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Where Do The Left Parties Stand This Election Season?

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The election season is on in America, Bihar and then West Bengal.

It is not so that Tejaswi led Mahagathbandhan (MGB) will win because Biden has won. There is no surety that if Tejashwi wins, the Left will lead in any seat. Even if the Left does not get a single seat, Tejashwi can form the government. The question then is what will the left parties do? And what if the MGB loses? Again, Tejashwi may win and kick the left out, then?

19+6+4 = 29 seats have been allotted in three Left parties, a negligible number in front of total seats. Therefore, it is unnecessary to say separately what is its role in changing the government. So, the ‘Left’s who are dreaming of a change of government in Bihar, their dream is much more dependent on Yadav’s confidence than their self-confidence. It is very clear. And if there is no dream of a change of government, then why to support the Mahagathbandhan?

Although 29 seats are scarce, in the current context of leftist politics, that is enough if parliamentary democracy is adopted from a Leninist point of view. The question is why was this election not used in that way by forming a left unity with these 29 seats?

The basis of any kind of politics is its schooling system and political grooming. And capitalism has swallowed up the whole of this mainstream political grooming. Right-wing ideologies have sensitively influenced the politics of mainstream left parties on revolutionary politics, elections, women’s rights, economics, nationalism, and so on in a long term. And as a result, today there is a flurry of a “need of a new leader”, “change” etc. in mainstream left parties, but in the end, they ought to dream with their heads on Yadav’s shoulder.

Leftist politics is not just the politics of changing the government or getting a seat, it is the politics of changing society and production system, the politics of total annihilation of exploitation – the right-wingers are expected to try to hide this fact, but it is not just unexpected from ‘Left-named’ parties, but also a curse on the left-wing politics. The result of that curse is and will be suffered by the entire working class.

One of the ultimate consequences of policy deviations and blindness to those deviated policies is to abandon the class struggle and to dream of #ekushepalabodol in West Bengal relying only on NGO tactics, and on Congress as well. But the curse doesn’t end here. The blueprint of the sweeping changes that the BJP has brought to the political landscape of West Bengal is still not clear to the dreamers of ‘Palabodol’.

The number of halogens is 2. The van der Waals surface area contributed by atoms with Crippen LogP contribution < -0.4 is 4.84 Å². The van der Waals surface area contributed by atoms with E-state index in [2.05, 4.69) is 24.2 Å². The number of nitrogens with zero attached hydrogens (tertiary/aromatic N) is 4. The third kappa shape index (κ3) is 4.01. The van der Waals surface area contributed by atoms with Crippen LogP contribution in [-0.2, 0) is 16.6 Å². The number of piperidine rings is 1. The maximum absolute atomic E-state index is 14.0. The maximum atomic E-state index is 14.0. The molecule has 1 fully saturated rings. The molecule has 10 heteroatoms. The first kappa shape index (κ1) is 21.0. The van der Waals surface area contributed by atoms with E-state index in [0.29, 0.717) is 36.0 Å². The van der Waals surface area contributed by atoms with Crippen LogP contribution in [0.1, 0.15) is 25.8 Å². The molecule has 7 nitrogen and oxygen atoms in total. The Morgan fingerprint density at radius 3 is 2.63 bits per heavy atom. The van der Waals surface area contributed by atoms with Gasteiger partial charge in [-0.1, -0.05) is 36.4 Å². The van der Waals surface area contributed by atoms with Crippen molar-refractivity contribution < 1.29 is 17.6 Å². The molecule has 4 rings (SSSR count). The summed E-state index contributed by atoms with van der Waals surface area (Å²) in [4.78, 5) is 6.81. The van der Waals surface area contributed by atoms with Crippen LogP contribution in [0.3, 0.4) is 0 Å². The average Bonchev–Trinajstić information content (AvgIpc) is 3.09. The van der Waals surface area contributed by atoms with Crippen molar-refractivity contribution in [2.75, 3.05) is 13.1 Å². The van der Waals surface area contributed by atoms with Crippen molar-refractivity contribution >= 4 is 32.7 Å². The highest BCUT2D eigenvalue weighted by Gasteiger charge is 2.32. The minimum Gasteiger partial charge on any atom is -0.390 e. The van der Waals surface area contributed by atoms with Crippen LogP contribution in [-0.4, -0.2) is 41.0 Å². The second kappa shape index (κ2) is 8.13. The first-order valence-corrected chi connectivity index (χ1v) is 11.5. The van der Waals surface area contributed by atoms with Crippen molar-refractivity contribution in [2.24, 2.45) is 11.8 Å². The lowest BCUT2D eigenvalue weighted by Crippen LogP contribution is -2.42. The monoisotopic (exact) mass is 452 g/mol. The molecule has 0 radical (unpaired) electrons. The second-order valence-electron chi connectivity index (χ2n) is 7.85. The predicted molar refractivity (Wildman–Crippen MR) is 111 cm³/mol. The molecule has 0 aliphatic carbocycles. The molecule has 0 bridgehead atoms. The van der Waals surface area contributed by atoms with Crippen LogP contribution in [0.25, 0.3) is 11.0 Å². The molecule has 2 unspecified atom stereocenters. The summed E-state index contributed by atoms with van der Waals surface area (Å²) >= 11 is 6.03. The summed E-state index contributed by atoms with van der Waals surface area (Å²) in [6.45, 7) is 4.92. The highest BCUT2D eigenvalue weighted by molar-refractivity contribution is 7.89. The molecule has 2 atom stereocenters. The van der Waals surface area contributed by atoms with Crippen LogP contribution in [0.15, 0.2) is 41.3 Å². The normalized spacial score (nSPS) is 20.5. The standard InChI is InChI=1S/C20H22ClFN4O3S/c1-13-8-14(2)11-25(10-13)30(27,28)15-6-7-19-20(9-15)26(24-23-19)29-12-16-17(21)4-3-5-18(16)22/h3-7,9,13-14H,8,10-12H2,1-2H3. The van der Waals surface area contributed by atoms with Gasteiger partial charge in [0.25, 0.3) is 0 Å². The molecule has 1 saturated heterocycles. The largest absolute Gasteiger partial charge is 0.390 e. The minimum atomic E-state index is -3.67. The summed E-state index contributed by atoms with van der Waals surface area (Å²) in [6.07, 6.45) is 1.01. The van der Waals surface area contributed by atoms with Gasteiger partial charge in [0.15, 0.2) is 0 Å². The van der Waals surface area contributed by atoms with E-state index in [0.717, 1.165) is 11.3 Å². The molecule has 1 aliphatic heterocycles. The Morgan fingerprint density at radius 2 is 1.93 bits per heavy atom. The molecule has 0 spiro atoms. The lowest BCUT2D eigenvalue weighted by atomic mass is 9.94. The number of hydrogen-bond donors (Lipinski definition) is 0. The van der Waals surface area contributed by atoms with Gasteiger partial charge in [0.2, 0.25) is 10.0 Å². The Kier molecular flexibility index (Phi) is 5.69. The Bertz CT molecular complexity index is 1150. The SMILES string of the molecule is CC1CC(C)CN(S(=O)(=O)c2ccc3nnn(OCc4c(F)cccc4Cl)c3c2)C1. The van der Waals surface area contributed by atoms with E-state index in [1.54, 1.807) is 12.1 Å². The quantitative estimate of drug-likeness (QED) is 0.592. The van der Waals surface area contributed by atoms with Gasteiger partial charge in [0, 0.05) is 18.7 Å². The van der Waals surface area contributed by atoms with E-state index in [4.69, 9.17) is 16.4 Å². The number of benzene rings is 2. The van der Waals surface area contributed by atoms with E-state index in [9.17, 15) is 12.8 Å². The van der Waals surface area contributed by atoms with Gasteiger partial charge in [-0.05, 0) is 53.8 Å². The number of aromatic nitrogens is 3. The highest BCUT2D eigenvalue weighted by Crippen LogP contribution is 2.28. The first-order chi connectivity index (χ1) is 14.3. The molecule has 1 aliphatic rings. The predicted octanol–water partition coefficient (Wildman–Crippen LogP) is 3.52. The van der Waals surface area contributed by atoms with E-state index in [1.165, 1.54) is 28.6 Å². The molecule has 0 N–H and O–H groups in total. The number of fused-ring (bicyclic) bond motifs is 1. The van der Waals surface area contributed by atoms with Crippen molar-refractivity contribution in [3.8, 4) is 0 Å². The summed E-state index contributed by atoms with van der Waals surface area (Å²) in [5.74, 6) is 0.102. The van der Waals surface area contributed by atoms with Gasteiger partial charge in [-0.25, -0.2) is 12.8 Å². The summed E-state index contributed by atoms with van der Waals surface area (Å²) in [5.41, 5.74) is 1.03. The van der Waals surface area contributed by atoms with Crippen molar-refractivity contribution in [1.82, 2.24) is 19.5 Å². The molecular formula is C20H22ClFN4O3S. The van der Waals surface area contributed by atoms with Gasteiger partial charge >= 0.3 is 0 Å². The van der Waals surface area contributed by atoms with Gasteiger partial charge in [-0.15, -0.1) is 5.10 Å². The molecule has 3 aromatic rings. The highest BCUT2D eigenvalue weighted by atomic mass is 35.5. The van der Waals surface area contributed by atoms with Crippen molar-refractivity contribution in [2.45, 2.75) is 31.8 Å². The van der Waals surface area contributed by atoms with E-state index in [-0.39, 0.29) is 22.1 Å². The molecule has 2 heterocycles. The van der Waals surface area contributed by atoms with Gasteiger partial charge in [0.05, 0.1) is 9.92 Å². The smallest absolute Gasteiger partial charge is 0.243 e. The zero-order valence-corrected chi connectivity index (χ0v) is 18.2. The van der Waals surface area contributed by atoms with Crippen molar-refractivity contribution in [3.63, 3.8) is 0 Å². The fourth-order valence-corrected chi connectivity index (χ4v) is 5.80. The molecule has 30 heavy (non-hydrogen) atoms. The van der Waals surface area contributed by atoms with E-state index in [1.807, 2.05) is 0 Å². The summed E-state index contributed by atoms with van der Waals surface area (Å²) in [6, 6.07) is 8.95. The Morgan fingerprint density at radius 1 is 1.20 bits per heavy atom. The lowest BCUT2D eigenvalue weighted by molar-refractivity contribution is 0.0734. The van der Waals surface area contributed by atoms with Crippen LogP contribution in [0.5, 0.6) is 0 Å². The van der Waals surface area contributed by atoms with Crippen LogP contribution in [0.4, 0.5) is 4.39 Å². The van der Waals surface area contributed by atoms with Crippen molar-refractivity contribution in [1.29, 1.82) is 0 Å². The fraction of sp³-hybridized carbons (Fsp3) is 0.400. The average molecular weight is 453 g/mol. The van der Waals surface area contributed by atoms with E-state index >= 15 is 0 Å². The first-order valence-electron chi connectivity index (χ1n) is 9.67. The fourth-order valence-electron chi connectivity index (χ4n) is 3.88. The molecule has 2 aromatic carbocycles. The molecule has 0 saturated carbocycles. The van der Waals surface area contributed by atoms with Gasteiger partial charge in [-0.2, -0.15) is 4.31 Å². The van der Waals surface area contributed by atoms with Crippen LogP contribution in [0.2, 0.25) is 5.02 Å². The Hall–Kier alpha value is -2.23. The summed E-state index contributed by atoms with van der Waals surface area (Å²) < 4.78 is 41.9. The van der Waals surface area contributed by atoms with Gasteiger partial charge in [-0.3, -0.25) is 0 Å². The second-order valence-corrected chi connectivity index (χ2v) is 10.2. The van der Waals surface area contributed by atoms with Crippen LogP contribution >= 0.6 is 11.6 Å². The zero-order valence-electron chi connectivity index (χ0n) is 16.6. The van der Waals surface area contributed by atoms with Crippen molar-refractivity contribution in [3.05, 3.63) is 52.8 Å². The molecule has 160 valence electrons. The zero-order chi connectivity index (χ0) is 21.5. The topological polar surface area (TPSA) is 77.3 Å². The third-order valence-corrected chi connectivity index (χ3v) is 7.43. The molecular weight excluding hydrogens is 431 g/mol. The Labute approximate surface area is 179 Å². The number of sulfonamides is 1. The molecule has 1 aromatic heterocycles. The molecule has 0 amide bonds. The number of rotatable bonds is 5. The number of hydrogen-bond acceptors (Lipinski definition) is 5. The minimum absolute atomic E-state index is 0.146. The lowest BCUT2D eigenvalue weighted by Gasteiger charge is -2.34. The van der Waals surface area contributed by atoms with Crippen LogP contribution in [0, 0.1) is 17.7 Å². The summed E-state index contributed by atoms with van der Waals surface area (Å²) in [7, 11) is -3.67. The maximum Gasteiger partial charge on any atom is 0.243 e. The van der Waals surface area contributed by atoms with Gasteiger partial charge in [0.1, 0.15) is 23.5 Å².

When mainstream left politics has drawn its own boundaries in an annual long march and a general strike and followed the path of NGO policy, the BJP and its workers’ organisations have swallowed up the politics of movement by identifying the state government as the only enemy.

The Bharatiya Janata Party has entered the politics of the trade union movement on the labour issues and also organised movements, rallies on the issue of unemployment. And it was easy for them as they are in opposition. They put all the blame on the TMC government. So, it is clear that BJP is using Leftist demands and getting mass support whereas mainstream left parties have left the battleground.

Today’s ‘youth left’ politicians, who have deviated from the class in the name of ‘progressiveness’, have lost the ability to understand working-class people’s thoughts and more precisely working-class philosophy by pushing people away by calling them idiots, fools, chaddi etc. It has also had a huge impact on student politics, a detailed discussion of which is unnecessary here.

Now the point is, the way the mainstream left parties have somehow managed to survive in the existing system and protect it, there will be nothing but a big zero in the near future.

Now you may be happy with the victory of Biden, may say red salute to Lalu and Tejaswi, may feed people for 6 more months, may hide the global economic crisis behind COVID-19 or you will take the way to overthrow the existing system, that’s all up to you. Think about it, because we have very little time and a lot to do.

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An ambassador and trained facilitator under Eco Femme (a social enterprise working towards menstrual health in south India), Sanjina is also an active member of the MHM Collective- India and Menstrual Health Alliance- India. She has conducted Menstrual Health sessions in multiple government schools adopted by Rotary District 3240 as part of their WinS project in rural Bengal. She has also delivered training of trainers on SRHR, gender, sexuality and Menstruation for Tomorrow’s Foundation, Vikramshila Education Resource Society, Nirdhan trust and Micro Finance, Tollygunj Women In Need, Paint It Red in Kolkata.

Now as an MH Fellow with YKA, she’s expanding her impressive scope of work further by launching a campaign to facilitate the process of ensuring better menstrual health and SRH services for women residing in correctional homes in West Bengal. The campaign will entail an independent study to take stalk of the present conditions of MHM in correctional homes across the state and use its findings to build public support and political will to take the necessary action.

Saurabh has been associated with YKA as a user and has consistently been writing on the issue MHM and its intersectionality with other issues in the society. Now as an MHM Fellow with YKA, he’s launched the Right to Period campaign, which aims to ensure proper execution of MHM guidelines in Delhi’s schools.

The long-term aim of the campaign is to develop an open culture where menstruation is not treated as a taboo. The campaign also seeks to hold the schools accountable for their responsibilities as an important component in the implementation of MHM policies by making adequate sanitation infrastructure and knowledge of MHM available in school premises.

Read more about his campaign.

Harshita is a psychologist and works to support people with mental health issues, particularly adolescents who are survivors of violence. Associated with the Azadi Foundation in UP, Harshita became an MHM Fellow with YKA, with the aim of promoting better menstrual health.

Her campaign #MeriMarzi aims to promote menstrual health and wellness, hygiene and facilities for female sex workers in UP. She says, “Knowledge about natural body processes is a very basic human right. And for individuals whose occupation is providing sexual services, it becomes even more important.”

Meri Marzi aims to ensure sensitised, non-discriminatory health workers for the needs of female sex workers in the Suraksha Clinics under the UPSACS (Uttar Pradesh State AIDS Control Society) program by creating more dialogues and garnering public support for the cause of sex workers’ menstrual rights. The campaign will also ensure interventions with sex workers to clear misconceptions around overall hygiene management to ensure that results flow both ways.